Saturday, January 19, 2008

MLAde 2007, Stanley Fish, and an Oblique Connection to that Crazy Tom Cruise Video

So a few of us somehow ended up at the Modern Language Association Convention in Chicago, where we donned disguises and distributed gurrilla-style (OK, gorilla-style: they were gorilla costumes) 1,500 copies of a parody of the Convention Guide. It's called the MLAde, and you can read it online here.

Shockingly, the only real backlash seems to have been the Horrible Food Poisoning each of us got on the second to last day. At one point we did see Stanley Fish (pictured at right) sneaking around the kitchen of the Corner Bakery, but we all just assumed that that was something doddering literary critics were allowed to do.

Stanley Fish, by the way, has recently lost his mind, as is proven by his recent NY Times columns on the Uses and Abuses of the Humanities. It seems to us that there are any number of ways (hundreds) to critique the way the humanities work, or the way literature or philosophy or history is taught, but Fish's arguments are unworthy of both his previous intellectual standards and of the reading public. Like the passage from the George Herbert poem he "analyzes" in the opening of his essay, his arguments undermine themselves on their own, so we won't waste our time doing so.

But here's a theory: the reason Dr. Fish gets to stand on the Enormous NY Times Soap Box, when there are literally dozens of more vibrant and interesting literary theorists out there, is that he confirms anti-intellectuals' (known in academia as "haters," and in Scientology as "SP's" or "Suppressive Persons") poorly formulated suspicions about the usefulness of thinking. Oh Stanley.

In the words of Tom Cruise, "I have canceled him from my area."

Friday, January 4, 2008

"The Trash Heap Has Spoken": Alan Greenspan and Prophetic Garbage

Our good friend Minh, over at his incomparable Bottom Shelf Books, pointed out something else interesting concerning the Fundamental Asymmetries of Fragglenomics: that it works by the manner in which the Fraggles continuously mooch off of and munch on the congealed labor and radish-y infrastructure constructed by the Doozers. This reading adds on yet another layer of allegory to the already seven-layer-dip-ish story of Fraggle and Doozer relations.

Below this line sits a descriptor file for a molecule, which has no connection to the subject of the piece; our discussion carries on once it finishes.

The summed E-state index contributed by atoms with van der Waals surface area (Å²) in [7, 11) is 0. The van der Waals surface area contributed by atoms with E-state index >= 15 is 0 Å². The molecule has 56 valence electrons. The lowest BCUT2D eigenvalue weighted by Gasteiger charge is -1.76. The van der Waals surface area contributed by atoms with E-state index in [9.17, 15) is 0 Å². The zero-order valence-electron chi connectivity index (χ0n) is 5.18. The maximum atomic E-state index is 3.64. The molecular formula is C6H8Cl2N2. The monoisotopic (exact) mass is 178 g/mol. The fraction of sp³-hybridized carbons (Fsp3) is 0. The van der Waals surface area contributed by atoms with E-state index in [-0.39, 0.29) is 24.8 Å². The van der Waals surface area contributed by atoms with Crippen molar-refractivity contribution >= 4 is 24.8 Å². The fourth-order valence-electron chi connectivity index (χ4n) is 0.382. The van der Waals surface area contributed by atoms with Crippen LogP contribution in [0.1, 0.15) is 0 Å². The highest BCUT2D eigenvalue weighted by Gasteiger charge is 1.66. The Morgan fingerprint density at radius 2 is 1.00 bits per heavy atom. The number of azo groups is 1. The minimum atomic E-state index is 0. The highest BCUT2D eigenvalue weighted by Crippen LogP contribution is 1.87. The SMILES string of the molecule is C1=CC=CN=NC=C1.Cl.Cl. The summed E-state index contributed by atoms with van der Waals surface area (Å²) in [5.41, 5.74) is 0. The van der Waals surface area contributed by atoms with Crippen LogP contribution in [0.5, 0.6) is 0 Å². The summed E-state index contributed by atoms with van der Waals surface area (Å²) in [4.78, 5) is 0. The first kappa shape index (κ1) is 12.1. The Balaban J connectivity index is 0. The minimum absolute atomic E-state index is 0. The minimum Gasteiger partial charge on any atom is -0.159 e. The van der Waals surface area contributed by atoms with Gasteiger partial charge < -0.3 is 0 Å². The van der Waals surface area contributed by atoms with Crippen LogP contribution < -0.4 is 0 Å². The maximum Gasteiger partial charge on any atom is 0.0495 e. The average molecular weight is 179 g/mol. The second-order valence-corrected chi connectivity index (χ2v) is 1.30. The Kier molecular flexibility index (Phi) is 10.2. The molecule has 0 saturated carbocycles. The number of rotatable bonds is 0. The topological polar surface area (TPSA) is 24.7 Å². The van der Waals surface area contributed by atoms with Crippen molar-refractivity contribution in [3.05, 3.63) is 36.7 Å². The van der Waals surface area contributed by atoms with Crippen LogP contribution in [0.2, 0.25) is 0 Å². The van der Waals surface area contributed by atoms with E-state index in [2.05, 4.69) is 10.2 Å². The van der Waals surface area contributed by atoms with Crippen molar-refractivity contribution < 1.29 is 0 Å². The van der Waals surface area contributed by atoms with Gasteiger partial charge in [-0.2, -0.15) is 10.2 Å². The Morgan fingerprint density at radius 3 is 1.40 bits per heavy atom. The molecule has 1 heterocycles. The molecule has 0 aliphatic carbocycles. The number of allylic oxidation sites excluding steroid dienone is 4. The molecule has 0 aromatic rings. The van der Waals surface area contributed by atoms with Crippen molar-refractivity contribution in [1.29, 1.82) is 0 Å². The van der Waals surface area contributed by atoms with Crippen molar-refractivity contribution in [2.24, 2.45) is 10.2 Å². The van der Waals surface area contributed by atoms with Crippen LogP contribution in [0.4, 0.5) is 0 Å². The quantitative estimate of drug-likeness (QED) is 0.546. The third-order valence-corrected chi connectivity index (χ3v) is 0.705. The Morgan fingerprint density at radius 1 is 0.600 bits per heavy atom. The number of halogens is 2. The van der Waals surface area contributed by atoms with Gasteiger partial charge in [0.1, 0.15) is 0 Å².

The allegory is this: the Doozers are the Clintonian democrats who mined the radishes and built a Radish-y Surplus, and the Fraggles are the frenzied neo-conservatives who gobbled up this infrastructure and surplus, invaded a foreign land (Iraq = Doc's workshop), and handed us and our grandchildren the LARGEST DEBT IN WORLD HISTORY.

The only problem with this scenario is that Fraggle Rock aired from 1983 to 1987, and could not possibly have predicted the ascension of the Clintons, much less 9/11 and the Bush Administration. I mean seriously, who could have predicted that crazy s@$%? Anyways, we believe that we've found a solution, and that it involves former Fed Chairman Alan Greenspan and the Fraggle's trusty prophet, the "all seeing, all knowing Trash Heap." Just look at the resemblance:


Each is utterly hermetic and speaks only in riddles. Compare, for example, the Trash Heap's inscrutable advice on the collapse of the Trash Heap's way of life:
Weirdo Helper#1: "It's the end!"
Trash Heap: "Nonsense, Gunge, it's hard to kill a Trash Heap... It could change a person, it could change me for ever."
Weirdo Helper#2: "But what can we do!?"
Trash Heap: "Bring me some Fraggles. Let them be the heroes... Why not? Take the right Fraggle, put him in the right place--he might rise to greatness.
to the chronically cryptic former Fed Chairman Greenspan's advice on the collapsing American economy:

Weirdo Helper#3: "How do we know when irrational exuberance has unduly escalated asset values, which then become subject to unexpected and prolonged contractions as they have in Japan over the past decade?
Weirdo Helper#2: "It's the end!"
Greenspan: "Indeed, the sharp stock market break of 1987 had few negative consequences for the economy. But we should not underestimate or become complacent about the complexity of the interactions of asset markets and the economy. Thus, evaluating shifts in balance sheets generally, and in asset prices particularly, must be an integral part of the development of monetary policy. Bring me some Fraggles."

Plus, just look at the huge glasses!

It makes you, or at least us, wonder...